What do M*A*S*H, Game of Thrones, House of Cards, The Slap and The Family Law have in common? They’re all TV series that started their lives as books.
In this discussion, we’ll explore the unique challenges and rewards of adapting books to TV, with three people who have first-hand experience of the process. Our speakers will share their own stories and discuss some other famous and favourite examples.
What are the advantages and disadvantages of an established audience or fanbase? What happens when an author’s imaginative world must be conjured within the constraints of a production budget? And what are the special challenges of adapting a work of memoir, with actors cast to play real-life people? Join us for an inside peek into a very delicate creative process.
Julie is a creative producer with over 20 years experience in the industry. She originally trained as an actress and has worked nationally and internationally on stage and screen, winning numerous awards.
Julie currently works as a producer at Matchbox Pictures. She has produced documentary series Anatomy 4, The Turning – Cockleshell, animation series ZuZu & the SuperNuffs, The Real Housewives of Melbourne (Associate Producer) and Maximum Choppage - Australia’s first kung fu comedy. She was the Associate Producer on the supernatural drama – Glitch and has just produced a new SBS comedy The Family Law, based on the memoir of Benjamin Law.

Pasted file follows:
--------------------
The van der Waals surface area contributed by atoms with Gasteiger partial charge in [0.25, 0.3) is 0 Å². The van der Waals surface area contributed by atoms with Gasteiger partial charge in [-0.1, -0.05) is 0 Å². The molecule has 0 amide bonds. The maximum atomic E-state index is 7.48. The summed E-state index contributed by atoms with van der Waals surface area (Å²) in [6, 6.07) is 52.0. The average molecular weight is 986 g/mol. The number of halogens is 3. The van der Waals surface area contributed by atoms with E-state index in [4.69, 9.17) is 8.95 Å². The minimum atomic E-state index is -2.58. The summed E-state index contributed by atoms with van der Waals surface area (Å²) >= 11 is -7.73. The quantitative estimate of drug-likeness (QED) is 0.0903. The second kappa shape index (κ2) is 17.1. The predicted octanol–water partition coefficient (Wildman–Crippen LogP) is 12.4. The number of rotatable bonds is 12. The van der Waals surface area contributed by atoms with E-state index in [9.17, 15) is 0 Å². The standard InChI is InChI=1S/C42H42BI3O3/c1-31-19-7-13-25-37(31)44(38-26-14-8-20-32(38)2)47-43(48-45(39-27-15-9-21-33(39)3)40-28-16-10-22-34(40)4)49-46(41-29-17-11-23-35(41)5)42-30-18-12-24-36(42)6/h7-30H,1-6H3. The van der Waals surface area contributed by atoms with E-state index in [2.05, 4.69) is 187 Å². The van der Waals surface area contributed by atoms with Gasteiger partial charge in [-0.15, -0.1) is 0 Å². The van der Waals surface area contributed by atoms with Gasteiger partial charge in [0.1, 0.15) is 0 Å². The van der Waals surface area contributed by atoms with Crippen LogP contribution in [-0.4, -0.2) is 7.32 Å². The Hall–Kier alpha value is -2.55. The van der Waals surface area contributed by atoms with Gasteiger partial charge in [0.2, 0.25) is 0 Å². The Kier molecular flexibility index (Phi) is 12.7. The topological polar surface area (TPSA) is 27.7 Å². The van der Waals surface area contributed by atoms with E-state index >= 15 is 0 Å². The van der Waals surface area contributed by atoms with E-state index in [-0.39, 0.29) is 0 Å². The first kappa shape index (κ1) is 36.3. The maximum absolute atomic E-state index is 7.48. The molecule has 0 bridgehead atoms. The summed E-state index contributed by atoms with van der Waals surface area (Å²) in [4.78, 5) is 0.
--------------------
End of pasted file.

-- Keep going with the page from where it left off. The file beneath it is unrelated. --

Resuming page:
Benjamin Law writes books, TV screenplays, columns, essays and feature journalism. He’s the author of the memoir The Family Law (2010), the travel book Gaysia: Adventures in the Queer East (2012) – both nominated for Australian Book Industry Awards – and the Quarterly Essay on Safe Schools, Moral Panic 101 (2017).
He also created and co-wrote three seasons of the award-winning SBS TV series The Family Law, and his sold-out debut play Torch the Place (Melbourne Theatre Company) ran February–March 2020.
Clem Bastow is an award-winning cultural critic whose work appears regularly in The Saturday Paper, Fairfax newspapers and The Guardian. She has written about film and television for journals including The Lifted Brow and Kill Your Darlings, and books including Investigating Stranger Things (Palgrave Macmillan), ReFocus: The Films Of Elaine May (Edinburgh University Press) and Copyfight (NewSouth Publishing). She co-wrote and co-presented the 2017 ABC podcast Behind The Belt, a documentary “deep dive” into professional wrestling.
Based in Melbourne, she holds a Master of Screenwriting from VCA, and teaches screenwriting at University of Melbourne. Clem is currently undertaking a PhD in action cinema and screenwriting at RMIT University.